Sunday, February 12, 2012

Reading Homework: What to Do?

What should reading homework look like? As I've taught at different grade levels, I've struggled with this. On the one hand, I would love to think that students are reading on their own for pleasure each night. But I've had several parents tell me, "I can't get __ to read at home unless it's an assignment!"

As a parent, I have come to appreciate predictable homework routines. I love it when we do the same kinds of assignments, week after week. I know that my seventh grader will have an Article of the Week assignment each week, and that my first grader has a book to read each night.

The homework routine that I've come to use in fourth grade is a blend of approaches. (That's pretty much me--finding the middle path!) I do like to provide students with a weekly text to read. I think that having shared texts gives our class a common ground for discussions. I also like to keep practicing multiple choice questions throughout the year.

But students also have the opportunity to add self-selected reading to their weekly work. The Wide Reading menu gives students a variety of choices for independent reading. Students can choose to read their independent reading books for all three sessions. I add in a few other possibilities, such as following a recipe, visiting a website, or reading a magazine. I change these each week, with the choices sometimes matching the content of our shared reading.

What about fluency? Students practice reading the shared text aloud three times during the week. I put a place for parents to initial and write comments on the assignment sheet. Sometimes parents write notes about words that were problematic each night, or how the student progressed with showing expression over the course of the reading. I always appreciate what they have to say.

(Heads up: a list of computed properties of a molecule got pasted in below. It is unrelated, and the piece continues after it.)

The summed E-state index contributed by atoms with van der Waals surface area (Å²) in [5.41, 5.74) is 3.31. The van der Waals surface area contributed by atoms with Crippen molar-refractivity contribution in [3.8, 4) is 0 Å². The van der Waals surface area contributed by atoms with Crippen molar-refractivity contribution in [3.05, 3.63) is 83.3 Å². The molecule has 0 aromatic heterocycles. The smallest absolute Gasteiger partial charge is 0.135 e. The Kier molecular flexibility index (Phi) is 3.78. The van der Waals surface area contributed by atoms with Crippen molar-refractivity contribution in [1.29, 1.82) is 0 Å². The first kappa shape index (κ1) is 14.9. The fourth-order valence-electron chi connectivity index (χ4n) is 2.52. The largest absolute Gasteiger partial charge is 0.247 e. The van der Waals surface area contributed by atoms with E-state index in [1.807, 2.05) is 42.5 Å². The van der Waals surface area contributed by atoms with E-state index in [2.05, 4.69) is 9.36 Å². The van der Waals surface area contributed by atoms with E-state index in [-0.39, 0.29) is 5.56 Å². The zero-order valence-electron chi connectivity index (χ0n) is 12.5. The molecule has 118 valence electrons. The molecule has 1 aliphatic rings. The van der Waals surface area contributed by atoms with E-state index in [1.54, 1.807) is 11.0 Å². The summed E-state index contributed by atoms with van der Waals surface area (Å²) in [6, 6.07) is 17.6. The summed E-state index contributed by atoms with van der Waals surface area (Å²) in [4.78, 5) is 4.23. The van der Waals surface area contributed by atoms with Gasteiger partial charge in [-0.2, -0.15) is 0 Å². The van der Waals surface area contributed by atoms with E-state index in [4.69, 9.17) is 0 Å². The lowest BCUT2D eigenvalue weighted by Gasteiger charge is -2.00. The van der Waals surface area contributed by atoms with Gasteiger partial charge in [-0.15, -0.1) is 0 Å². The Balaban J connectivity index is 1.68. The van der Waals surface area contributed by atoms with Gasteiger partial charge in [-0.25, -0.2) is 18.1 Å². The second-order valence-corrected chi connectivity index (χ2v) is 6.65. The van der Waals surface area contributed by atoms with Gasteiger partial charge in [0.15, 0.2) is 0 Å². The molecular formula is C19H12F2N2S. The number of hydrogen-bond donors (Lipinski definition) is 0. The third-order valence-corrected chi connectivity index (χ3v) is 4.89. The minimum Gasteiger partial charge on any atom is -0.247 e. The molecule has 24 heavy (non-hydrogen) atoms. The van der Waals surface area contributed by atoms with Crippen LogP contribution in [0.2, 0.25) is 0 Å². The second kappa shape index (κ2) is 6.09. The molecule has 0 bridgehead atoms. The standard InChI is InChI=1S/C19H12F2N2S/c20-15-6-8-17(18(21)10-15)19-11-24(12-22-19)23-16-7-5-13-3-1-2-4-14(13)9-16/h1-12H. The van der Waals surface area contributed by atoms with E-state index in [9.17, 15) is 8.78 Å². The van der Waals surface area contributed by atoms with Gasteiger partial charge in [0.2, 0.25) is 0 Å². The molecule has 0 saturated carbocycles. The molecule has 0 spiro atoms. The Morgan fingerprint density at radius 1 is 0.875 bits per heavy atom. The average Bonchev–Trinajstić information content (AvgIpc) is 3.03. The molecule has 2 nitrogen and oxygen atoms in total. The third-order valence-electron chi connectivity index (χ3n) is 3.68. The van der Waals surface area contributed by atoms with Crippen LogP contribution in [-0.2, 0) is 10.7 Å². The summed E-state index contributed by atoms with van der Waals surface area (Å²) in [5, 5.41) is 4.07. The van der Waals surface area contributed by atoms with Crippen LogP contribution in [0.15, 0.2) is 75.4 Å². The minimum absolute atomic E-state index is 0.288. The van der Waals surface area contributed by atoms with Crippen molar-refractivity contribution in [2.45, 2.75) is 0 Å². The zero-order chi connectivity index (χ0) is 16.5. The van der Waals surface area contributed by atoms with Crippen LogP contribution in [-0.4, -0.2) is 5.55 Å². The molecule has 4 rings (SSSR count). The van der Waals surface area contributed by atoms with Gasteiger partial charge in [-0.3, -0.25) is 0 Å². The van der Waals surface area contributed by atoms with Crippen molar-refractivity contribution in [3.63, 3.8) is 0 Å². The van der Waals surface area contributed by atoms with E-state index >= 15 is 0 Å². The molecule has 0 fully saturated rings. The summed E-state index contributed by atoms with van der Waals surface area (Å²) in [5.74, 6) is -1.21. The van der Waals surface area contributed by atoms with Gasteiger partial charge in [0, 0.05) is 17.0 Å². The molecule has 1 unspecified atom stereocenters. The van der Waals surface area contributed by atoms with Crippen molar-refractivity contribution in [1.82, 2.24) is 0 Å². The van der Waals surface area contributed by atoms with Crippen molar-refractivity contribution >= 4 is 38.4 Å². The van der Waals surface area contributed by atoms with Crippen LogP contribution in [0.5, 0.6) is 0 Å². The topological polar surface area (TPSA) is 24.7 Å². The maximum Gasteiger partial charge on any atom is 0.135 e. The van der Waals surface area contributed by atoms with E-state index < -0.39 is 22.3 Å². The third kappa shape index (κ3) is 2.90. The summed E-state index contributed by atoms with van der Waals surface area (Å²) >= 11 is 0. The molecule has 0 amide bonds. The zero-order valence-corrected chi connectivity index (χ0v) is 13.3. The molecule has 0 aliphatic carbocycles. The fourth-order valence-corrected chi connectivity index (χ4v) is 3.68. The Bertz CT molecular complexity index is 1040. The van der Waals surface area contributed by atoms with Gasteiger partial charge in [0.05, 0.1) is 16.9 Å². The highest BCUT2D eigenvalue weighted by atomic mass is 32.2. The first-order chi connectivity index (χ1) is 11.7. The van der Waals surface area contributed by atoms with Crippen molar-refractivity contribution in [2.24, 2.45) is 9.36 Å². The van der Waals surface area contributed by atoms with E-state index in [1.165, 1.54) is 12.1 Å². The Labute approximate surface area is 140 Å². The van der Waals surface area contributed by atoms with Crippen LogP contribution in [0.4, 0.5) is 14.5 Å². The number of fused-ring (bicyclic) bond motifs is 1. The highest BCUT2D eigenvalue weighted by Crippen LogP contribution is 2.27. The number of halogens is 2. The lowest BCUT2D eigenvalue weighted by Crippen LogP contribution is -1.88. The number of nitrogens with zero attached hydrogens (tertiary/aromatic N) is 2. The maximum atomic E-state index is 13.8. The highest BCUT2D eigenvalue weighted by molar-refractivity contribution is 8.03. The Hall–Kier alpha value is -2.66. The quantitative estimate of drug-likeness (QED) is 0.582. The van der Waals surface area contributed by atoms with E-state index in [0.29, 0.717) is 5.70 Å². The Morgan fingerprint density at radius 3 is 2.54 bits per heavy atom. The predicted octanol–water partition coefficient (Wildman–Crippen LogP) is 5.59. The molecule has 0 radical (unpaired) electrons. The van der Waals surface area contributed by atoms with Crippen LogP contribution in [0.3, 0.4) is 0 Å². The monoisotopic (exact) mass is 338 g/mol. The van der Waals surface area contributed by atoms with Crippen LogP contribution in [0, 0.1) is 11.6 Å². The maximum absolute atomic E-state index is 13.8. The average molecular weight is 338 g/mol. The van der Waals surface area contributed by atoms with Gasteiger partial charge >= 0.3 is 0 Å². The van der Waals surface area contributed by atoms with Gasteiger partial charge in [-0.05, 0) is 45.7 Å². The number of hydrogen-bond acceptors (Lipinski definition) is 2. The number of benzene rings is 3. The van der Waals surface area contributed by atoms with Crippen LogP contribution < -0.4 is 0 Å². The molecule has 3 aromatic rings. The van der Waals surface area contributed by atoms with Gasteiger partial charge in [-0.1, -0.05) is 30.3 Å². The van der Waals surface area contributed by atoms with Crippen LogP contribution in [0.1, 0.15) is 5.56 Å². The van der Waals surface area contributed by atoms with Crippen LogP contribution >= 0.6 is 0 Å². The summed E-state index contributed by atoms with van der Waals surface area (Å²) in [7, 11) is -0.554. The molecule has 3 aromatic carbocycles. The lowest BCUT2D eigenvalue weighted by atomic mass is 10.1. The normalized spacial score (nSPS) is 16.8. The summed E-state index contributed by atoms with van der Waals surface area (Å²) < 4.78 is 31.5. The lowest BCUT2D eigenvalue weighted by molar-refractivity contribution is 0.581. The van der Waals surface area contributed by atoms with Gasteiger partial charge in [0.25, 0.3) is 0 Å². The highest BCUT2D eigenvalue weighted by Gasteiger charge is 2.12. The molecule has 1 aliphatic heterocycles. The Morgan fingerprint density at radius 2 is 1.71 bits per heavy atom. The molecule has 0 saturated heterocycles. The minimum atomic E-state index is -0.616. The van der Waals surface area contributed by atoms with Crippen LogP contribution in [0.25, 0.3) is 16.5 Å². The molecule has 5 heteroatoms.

I use texts from a variety of sources. The Fluency Formula kit from Scholastic has been a good source of texts, although I do create my own questions and activities to go along with them. This spring, I've written a series of texts about springtime--skunk cabbage, vernal pools, the vernal equinox, animal migration--to extend our classroom learning. (Plus, it's so hard to find good student texts about real nature! I want my rural kids to go out and poke about in their yards looking for skunk cabbage flowers.)

A weekly homework routine is friendly for families who are rushing from activity to activity. I run mine from Monday to Monday, which gives students the weekend if needed. Many students turn their assignments in early, on Thursday or Friday, so that they have the weekend free.

Reading homework is a way to extend what we do in our classroom. For many parents, the weekly homework assignments are a way to check in with their growing reader and enjoy some activities together. An example of the whole packet is posted over at Slideshare and embedded below.


  1. I love this! And I always wonder how to get fluency practice in. I have a question. Do you have them practice spelling words for homework a homework assignment? I find that if I don't, they won't practice on their own and scores go down. So I was wondering if you address that.

    1. Hi Nikki! Students have a separate spelling assignment. We run our spelling program along with the 6-day school cycle, so it's offset from the reading homework. The spelling packet includes three assignments for them to do, also given ahead so that they can spread out the tasks. We don't give content area homework, so kids only get reading, spelling, and math, and the homework stays at 40 minutes or less per nght.

  2. I was just considering how I wanted my homework routine to go this school year, thanks for sharing what you do. Do all your students have at home Internet access to do the math homework??
    :) your newest follower,
    Antonia @

  3. Hello! Thanks for writing. My kids do not all have Internet access. I make sure that the Internet assignments are options, but not required.